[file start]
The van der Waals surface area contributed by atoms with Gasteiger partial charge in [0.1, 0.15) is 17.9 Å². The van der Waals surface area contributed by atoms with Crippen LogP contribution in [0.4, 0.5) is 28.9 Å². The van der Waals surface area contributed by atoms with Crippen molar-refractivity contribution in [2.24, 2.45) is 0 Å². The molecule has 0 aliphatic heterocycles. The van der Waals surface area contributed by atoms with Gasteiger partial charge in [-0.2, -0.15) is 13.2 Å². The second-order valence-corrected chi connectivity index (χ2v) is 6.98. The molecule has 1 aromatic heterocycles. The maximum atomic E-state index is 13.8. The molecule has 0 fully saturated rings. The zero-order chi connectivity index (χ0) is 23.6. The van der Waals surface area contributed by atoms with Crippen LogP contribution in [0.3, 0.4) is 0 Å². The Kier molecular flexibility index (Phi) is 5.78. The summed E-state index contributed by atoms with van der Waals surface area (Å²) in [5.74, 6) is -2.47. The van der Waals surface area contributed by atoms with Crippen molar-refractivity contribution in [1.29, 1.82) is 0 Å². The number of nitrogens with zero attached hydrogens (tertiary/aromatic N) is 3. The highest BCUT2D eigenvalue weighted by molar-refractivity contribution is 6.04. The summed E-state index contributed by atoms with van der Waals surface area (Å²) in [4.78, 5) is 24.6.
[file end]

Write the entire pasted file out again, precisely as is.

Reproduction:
The van der Waals surface area contributed by atoms with Gasteiger partial charge in [0.1, 0.15) is 17.9 Å². The van der Waals surface area contributed by atoms with Crippen LogP contribution in [0.4, 0.5) is 28.9 Å². The van der Waals surface area contributed by atoms with Crippen molar-refractivity contribution in [2.24, 2.45) is 0 Å². The molecule has 0 aliphatic heterocycles. The van der Waals surface area contributed by atoms with Gasteiger partial charge in [-0.2, -0.15) is 13.2 Å². The second-order valence-corrected chi connectivity index (χ2v) is 6.98. The molecule has 1 aromatic heterocycles. The maximum atomic E-state index is 13.8. The molecule has 0 fully saturated rings. The zero-order chi connectivity index (χ0) is 23.6. The van der Waals surface area contributed by atoms with Crippen LogP contribution in [0.3, 0.4) is 0 Å². The Kier molecular flexibility index (Phi) is 5.78. The summed E-state index contributed by atoms with van der Waals surface area (Å²) in [5.74, 6) is -2.47. The van der Waals surface area contributed by atoms with Crippen molar-refractivity contribution in [1.29, 1.82) is 0 Å². The number of nitrogens with zero attached hydrogens (tertiary/aromatic N) is 3. The highest BCUT2D eigenvalue weighted by molar-refractivity contribution is 6.04. The summed E-state index contributed by atoms with van der Waals surface area (Å²) in [4.78, 5) is 24.6.